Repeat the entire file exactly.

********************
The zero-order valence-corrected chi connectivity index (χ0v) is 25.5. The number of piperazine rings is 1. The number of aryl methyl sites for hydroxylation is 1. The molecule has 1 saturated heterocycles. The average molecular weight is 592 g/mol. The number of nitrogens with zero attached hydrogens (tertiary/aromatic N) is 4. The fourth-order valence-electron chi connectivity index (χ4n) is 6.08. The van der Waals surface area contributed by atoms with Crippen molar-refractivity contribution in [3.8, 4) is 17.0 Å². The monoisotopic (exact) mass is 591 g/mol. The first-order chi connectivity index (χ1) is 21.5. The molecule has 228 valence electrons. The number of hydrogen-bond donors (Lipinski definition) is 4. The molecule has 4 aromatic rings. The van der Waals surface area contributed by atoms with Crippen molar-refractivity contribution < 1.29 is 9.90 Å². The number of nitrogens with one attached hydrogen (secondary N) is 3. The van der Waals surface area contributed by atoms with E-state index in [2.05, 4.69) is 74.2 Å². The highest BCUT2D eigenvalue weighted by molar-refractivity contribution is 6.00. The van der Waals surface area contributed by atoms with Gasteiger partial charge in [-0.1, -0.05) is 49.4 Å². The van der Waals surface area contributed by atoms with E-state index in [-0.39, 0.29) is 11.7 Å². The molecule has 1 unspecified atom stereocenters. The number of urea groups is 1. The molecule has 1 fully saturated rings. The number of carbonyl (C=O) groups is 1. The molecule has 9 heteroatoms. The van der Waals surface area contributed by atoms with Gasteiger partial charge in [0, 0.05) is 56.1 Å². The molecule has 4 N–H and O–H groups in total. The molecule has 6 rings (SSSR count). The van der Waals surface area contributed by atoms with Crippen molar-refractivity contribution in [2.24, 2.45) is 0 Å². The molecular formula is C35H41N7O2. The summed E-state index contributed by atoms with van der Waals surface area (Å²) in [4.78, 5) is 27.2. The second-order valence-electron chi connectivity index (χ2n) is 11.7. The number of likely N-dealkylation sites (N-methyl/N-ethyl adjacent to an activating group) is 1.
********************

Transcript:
The zero-order valence-corrected chi connectivity index (χ0v) is 25.5. The number of piperazine rings is 1. The number of aryl methyl sites for hydroxylation is 1. The molecule has 1 saturated heterocycles. The average molecular weight is 592 g/mol. The number of nitrogens with zero attached hydrogens (tertiary/aromatic N) is 4. The fourth-order valence-electron chi connectivity index (χ4n) is 6.08. The van der Waals surface area contributed by atoms with Crippen molar-refractivity contribution in [3.8, 4) is 17.0 Å². The monoisotopic (exact) mass is 591 g/mol. The first-order chi connectivity index (χ1) is 21.5. The molecule has 228 valence electrons. The number of hydrogen-bond donors (Lipinski definition) is 4. The molecule has 4 aromatic rings. The van der Waals surface area contributed by atoms with Crippen molar-refractivity contribution < 1.29 is 9.90 Å². The number of nitrogens with one attached hydrogen (secondary N) is 3. The van der Waals surface area contributed by atoms with E-state index in [2.05, 4.69) is 74.2 Å². The highest BCUT2D eigenvalue weighted by molar-refractivity contribution is 6.00. The van der Waals surface area contributed by atoms with Gasteiger partial charge in [-0.1, -0.05) is 49.4 Å². The van der Waals surface area contributed by atoms with E-state index in [-0.39, 0.29) is 11.7 Å². The molecule has 1 unspecified atom stereocenters. The number of urea groups is 1. The molecule has 1 fully saturated rings. The number of carbonyl (C=O) groups is 1. The molecule has 9 heteroatoms. The van der Waals surface area contributed by atoms with Gasteiger partial charge in [0, 0.05) is 56.1 Å². The molecule has 4 N–H and O–H groups in total. The molecule has 6 rings (SSSR count). The van der Waals surface area contributed by atoms with Crippen molar-refractivity contribution in [2.24, 2.45) is 0 Å². The molecular formula is C35H41N7O2. The summed E-state index contributed by atoms with van der Waals surface area (Å²) in [4.78, 5) is 27.2. The second-order valence-electron chi connectivity index (χ2n) is 11.7. The number of likely N-dealkylation sites (N-methyl/N-ethyl adjacent to an activating group) is 1.